Is there enough support available for female academics from BAME backgrounds?
11th April 2022
Author: Dr Yaz Osho, Senior Lecturer at the University of Westminster and founder of the Black Academic Network (BAN) and Black, Asian and Minoritised Ethnic Women in Academic Support Network (BAMEWA).
Recent online campaigns raising the profile of the work of academics of colour – such as, #citeblackwomen, #blackintheivory, and #blackinacademia and more broader campaigns such as, Why Isn’t My Professor Black? Why is my curriculum white? and the Rhodes Must Fall, have brought widespread attention to universities’ failure to address the differential outcomes of staff of colour, the need to amplify academics of colour voices and the impact of universities’ colonial legacy on curricula and frame.
Within the backdrop of these important movements and campaigns, it has become increasingly clear that academics and students of colour require safe spaces to heal, regroup and share their lived experiences without fear of recrimination, judgement and microinvalidations.
Responding to this need, I founded Black, Asian and Minoritised Ethnic Women in Academic Support Network (BAMEWA) in October 2017 on Facebook, followed by a website launch in 2020. I was motivated to start BAMEWA because of the microinvalidations that I and other academics of colour have experienced in spaces that are labelled as being inclusive, but actually exclude academics of colour.
Members of BAMEWA are vocal about the challenges that BAME women face in global higher education which range from hypervisibility, racial profiling, lack of equitable opportunities through to a lack of understanding of the emotional and financial burden put on migrant women academics, and an increased likelihood of BAME women academics facing precarious contracts due to fitting their expertise into narrow existing structures.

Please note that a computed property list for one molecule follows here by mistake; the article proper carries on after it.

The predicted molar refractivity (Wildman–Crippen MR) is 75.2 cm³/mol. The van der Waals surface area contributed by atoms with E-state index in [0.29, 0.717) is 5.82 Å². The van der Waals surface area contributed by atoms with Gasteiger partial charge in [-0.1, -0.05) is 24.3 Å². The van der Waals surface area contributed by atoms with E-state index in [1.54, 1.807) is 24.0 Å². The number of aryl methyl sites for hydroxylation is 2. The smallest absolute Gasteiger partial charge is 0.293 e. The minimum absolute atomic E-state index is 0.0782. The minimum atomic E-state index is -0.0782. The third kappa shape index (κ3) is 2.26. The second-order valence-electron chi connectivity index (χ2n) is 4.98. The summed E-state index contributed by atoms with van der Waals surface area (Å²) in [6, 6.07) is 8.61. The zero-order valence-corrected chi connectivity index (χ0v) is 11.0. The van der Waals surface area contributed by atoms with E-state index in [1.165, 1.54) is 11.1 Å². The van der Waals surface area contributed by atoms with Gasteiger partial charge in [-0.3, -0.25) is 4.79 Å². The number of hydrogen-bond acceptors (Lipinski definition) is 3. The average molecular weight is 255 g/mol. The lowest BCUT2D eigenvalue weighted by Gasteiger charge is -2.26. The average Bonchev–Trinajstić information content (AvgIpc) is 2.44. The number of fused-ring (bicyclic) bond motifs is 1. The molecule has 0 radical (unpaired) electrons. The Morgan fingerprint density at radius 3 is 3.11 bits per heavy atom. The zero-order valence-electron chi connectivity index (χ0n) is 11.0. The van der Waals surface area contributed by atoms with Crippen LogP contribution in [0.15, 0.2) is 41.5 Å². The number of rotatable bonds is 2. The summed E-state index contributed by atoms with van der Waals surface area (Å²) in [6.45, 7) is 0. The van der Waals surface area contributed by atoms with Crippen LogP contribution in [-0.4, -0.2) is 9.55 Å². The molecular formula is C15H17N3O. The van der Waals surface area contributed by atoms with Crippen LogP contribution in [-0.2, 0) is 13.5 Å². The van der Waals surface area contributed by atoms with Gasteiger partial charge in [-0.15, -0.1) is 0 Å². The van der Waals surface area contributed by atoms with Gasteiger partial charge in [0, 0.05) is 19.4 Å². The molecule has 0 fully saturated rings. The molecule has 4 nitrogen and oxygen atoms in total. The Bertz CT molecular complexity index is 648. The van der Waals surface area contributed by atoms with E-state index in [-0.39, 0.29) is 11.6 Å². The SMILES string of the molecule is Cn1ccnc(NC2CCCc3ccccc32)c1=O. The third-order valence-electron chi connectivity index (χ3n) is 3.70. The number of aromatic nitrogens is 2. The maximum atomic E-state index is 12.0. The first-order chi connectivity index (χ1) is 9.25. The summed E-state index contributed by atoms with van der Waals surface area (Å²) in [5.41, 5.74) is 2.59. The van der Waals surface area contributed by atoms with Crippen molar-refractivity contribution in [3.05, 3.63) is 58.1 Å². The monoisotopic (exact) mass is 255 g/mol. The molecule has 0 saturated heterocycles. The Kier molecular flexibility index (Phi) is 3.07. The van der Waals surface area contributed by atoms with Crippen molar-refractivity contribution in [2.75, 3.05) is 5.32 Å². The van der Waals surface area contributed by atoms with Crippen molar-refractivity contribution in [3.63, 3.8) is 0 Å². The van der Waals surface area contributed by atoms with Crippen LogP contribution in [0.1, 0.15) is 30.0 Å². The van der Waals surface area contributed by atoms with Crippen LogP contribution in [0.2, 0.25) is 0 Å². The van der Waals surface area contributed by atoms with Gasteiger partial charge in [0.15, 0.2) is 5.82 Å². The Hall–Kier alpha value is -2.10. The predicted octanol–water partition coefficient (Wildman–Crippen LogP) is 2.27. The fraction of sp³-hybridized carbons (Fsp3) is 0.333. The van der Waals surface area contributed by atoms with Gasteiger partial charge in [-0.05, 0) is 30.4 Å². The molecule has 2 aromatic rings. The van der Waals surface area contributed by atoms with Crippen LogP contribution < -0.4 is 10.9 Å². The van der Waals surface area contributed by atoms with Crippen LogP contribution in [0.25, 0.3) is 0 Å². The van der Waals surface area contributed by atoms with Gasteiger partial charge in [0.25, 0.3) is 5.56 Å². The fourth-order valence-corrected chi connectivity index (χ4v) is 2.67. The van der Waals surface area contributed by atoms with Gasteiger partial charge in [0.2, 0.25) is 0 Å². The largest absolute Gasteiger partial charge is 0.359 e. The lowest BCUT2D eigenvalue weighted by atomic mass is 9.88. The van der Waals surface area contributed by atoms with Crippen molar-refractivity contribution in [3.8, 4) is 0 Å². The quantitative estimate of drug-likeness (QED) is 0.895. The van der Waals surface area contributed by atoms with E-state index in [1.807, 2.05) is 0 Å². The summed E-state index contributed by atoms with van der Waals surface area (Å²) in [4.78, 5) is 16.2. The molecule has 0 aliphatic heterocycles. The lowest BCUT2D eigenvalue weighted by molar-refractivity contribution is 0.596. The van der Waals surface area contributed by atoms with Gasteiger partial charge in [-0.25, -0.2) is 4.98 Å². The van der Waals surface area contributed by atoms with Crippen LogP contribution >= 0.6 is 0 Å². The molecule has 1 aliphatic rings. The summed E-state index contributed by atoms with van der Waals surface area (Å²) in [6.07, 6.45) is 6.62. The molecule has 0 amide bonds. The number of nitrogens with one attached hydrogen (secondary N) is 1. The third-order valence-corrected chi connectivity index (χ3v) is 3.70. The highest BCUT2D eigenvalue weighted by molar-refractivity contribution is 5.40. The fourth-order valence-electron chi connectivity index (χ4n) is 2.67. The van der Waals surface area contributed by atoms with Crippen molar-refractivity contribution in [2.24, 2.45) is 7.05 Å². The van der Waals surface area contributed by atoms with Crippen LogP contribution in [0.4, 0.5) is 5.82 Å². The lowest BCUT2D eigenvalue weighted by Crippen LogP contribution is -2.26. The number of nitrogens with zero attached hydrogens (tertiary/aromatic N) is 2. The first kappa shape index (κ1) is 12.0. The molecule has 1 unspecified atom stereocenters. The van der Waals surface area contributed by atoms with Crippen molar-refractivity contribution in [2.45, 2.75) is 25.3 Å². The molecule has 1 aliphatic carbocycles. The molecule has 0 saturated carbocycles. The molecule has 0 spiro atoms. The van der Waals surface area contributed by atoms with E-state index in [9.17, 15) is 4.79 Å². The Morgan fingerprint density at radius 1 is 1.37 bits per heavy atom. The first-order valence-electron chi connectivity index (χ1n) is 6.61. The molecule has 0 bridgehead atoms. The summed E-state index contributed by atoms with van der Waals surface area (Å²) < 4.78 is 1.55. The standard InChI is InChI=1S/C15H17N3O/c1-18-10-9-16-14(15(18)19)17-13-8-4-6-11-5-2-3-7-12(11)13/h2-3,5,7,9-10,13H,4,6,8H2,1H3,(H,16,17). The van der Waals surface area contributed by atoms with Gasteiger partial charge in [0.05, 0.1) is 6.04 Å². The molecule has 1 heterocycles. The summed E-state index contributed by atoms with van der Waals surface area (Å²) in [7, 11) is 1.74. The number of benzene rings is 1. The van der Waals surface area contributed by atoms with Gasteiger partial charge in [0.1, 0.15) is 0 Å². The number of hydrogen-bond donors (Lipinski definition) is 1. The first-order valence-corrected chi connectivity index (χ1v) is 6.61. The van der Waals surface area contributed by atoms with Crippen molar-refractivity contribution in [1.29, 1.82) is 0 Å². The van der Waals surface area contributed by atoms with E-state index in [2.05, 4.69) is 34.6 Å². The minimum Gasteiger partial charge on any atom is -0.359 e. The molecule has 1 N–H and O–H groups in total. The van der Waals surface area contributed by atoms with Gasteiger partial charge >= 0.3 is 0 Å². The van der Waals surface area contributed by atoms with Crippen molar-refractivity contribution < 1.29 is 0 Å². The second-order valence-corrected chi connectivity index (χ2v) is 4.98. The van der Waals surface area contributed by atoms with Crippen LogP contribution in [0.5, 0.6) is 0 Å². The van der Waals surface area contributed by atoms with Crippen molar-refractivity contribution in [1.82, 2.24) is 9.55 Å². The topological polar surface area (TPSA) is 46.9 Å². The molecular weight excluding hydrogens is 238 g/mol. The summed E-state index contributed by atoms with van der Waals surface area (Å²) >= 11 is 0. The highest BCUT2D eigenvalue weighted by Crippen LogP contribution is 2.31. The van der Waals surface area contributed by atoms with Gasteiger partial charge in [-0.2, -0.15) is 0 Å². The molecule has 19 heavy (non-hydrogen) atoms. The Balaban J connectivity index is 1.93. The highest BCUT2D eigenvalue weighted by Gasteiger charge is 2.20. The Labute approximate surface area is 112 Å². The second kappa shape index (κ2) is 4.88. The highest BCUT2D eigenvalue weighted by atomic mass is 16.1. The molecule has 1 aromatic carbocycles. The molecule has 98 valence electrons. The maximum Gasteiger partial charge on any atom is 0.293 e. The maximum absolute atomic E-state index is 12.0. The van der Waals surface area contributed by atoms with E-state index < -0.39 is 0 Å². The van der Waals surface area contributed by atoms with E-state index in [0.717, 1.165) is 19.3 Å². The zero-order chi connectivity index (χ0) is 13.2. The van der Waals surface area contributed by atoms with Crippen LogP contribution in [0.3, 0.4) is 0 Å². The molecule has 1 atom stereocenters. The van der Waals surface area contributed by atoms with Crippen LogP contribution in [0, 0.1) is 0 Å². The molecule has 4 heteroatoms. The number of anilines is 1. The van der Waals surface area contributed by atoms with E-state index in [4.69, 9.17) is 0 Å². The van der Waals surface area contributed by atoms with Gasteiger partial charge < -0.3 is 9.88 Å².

I have heard comments from members summarising this experience including: 'Black women are not generally seen as leaders with additional monetary value, therefore, often times not only do they occupy space in the margins of leadership, they are positioned as deficit.... this needs to change'; 'I'm aware of multiple BAME women doing great work in their own realms but higher education Institutions seem to minimise their expertise by not affording them with equitable opportunities or not encouraging them to flourish like their counterparts'; and 'promotions are rigged and tend to be offered to white colleagues with limited experience and qualifications. The working environment in higher education is toxic having to navigate racial profiling microaggressions whilst trying to embed race equality is exhausting'.
In response to this, I am starting to see universities attempt to foster an equitable environment for BAME women in academia, but more needs to be done. Institutionally universities must:
- Review their policies and procedures for dealing with racism and discrimination
- Recognise and reward BAME staff who are commonly engaged in race and EDI work for their efforts and link this work to opportunities for career progression
- Introduce positive action measures, such as co-ethnic coaching, mentoring and development programmes that are ringfenced for BAME women academics should be rolled out. These programmes should be linked to further opportunities for progression and development for participants